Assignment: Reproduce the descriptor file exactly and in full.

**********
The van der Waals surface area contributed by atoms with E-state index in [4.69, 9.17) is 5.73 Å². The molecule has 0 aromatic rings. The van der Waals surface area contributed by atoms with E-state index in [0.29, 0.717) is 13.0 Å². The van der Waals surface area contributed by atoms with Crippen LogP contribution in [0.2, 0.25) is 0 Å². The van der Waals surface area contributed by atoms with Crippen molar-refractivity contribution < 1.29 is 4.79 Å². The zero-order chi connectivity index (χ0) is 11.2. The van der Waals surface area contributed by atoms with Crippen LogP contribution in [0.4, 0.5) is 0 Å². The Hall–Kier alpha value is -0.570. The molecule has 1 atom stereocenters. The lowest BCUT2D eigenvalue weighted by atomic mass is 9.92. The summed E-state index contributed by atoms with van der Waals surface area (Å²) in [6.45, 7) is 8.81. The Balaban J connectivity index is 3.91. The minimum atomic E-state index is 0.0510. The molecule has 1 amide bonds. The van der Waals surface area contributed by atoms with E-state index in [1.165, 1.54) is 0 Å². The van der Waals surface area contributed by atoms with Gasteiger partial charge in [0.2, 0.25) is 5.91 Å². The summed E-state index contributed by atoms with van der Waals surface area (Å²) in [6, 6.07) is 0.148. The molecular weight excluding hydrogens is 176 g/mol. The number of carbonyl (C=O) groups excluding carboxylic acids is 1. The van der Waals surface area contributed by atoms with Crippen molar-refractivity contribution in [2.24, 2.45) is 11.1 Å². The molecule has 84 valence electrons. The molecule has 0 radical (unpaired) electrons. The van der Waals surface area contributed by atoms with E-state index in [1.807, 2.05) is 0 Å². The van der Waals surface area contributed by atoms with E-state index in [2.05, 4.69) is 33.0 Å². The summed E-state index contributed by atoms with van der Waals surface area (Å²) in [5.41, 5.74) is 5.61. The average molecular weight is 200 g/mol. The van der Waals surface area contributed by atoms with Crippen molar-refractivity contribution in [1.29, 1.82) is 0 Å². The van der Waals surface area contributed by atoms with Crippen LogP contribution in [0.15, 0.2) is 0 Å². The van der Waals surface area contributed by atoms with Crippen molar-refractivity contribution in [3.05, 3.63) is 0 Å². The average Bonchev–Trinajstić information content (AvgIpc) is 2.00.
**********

The van der Waals surface area contributed by atoms with E-state index in [4.69, 9.17) is 5.73 Å². The molecule has 0 aromatic rings. The van der Waals surface area contributed by atoms with E-state index in [0.29, 0.717) is 13.0 Å². The van der Waals surface area contributed by atoms with Crippen LogP contribution in [0.2, 0.25) is 0 Å². The van der Waals surface area contributed by atoms with Crippen molar-refractivity contribution < 1.29 is 4.79 Å². The zero-order chi connectivity index (χ0) is 11.2. The van der Waals surface area contributed by atoms with Crippen LogP contribution in [0.4, 0.5) is 0 Å². The Hall–Kier alpha value is -0.570. The molecule has 1 atom stereocenters. The lowest BCUT2D eigenvalue weighted by atomic mass is 9.92. The summed E-state index contributed by atoms with van der Waals surface area (Å²) in [6.45, 7) is 8.81. The Balaban J connectivity index is 3.91. The minimum atomic E-state index is 0.0510. The molecule has 1 amide bonds. The van der Waals surface area contributed by atoms with E-state index in [1.165, 1.54) is 0 Å². The van der Waals surface area contributed by atoms with Gasteiger partial charge in [0.2, 0.25) is 5.91 Å². The summed E-state index contributed by atoms with van der Waals surface area (Å²) in [6, 6.07) is 0.148. The molecular weight excluding hydrogens is 176 g/mol. The number of carbonyl (C=O) groups excluding carboxylic acids is 1. The van der Waals surface area contributed by atoms with Crippen molar-refractivity contribution in [2.24, 2.45) is 11.1 Å². The molecule has 84 valence electrons. The molecule has 0 radical (unpaired) electrons. The van der Waals surface area contributed by atoms with E-state index in [1.807, 2.05) is 0 Å². The van der Waals surface area contributed by atoms with E-state index in [2.05, 4.69) is 33.0 Å². The summed E-state index contributed by atoms with van der Waals surface area (Å²) in [5.41, 5.74) is 5.61. The average molecular weight is 200 g/mol. The van der Waals surface area contributed by atoms with Crippen molar-refractivity contribution in [1.29, 1.82) is 0 Å². The van der Waals surface area contributed by atoms with Crippen LogP contribution in [0.15, 0.2) is 0 Å². The van der Waals surface area contributed by atoms with Crippen molar-refractivity contribution in [3.05, 3.63) is 0 Å². The average Bonchev–Trinajstić information content (AvgIpc) is 2.00.